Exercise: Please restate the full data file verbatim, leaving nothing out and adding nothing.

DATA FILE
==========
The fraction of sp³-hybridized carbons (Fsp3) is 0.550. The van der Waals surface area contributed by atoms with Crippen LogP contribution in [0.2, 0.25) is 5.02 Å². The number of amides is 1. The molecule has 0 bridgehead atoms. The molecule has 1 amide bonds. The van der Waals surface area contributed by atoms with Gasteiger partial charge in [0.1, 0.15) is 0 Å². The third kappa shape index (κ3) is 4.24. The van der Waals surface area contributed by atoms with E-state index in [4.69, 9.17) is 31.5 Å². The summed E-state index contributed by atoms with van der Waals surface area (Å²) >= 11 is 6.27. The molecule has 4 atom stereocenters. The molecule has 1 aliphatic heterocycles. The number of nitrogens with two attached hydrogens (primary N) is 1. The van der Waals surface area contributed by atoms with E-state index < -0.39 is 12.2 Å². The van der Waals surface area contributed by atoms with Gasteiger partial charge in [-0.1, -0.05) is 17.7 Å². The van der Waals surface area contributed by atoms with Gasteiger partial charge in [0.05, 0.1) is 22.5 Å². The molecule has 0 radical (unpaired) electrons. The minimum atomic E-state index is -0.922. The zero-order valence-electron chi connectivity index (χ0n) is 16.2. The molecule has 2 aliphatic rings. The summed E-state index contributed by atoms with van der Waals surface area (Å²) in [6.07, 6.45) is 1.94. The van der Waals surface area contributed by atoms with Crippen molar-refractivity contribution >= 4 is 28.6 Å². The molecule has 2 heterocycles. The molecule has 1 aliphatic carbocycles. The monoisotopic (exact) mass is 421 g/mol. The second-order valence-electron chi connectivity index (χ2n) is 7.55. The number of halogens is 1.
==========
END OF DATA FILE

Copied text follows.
The fraction of sp³-hybridized carbons (Fsp3) is 0.550. The van der Waals surface area contributed by atoms with Crippen LogP contribution in [0.2, 0.25) is 5.02 Å². The number of amides is 1. The molecule has 0 bridgehead atoms. The molecule has 1 amide bonds. The van der Waals surface area contributed by atoms with Gasteiger partial charge in [0.1, 0.15) is 0 Å². The third kappa shape index (κ3) is 4.24. The van der Waals surface area contributed by atoms with E-state index in [4.69, 9.17) is 31.5 Å². The summed E-state index contributed by atoms with van der Waals surface area (Å²) >= 11 is 6.27. The molecule has 4 atom stereocenters. The molecule has 1 aliphatic heterocycles. The number of nitrogens with two attached hydrogens (primary N) is 1. The van der Waals surface area contributed by atoms with E-state index < -0.39 is 12.2 Å². The van der Waals surface area contributed by atoms with Gasteiger partial charge in [-0.1, -0.05) is 17.7 Å². The van der Waals surface area contributed by atoms with Gasteiger partial charge in [0.05, 0.1) is 22.5 Å². The molecule has 0 radical (unpaired) electrons. The minimum atomic E-state index is -0.922. The zero-order valence-electron chi connectivity index (χ0n) is 16.2. The molecule has 2 aliphatic rings. The summed E-state index contributed by atoms with van der Waals surface area (Å²) in [6.07, 6.45) is 1.94. The van der Waals surface area contributed by atoms with Crippen molar-refractivity contribution >= 4 is 28.6 Å². The molecule has 2 heterocycles. The molecule has 1 aliphatic carbocycles. The monoisotopic (exact) mass is 421 g/mol. The second-order valence-electron chi connectivity index (χ2n) is 7.55. The number of halogens is 1.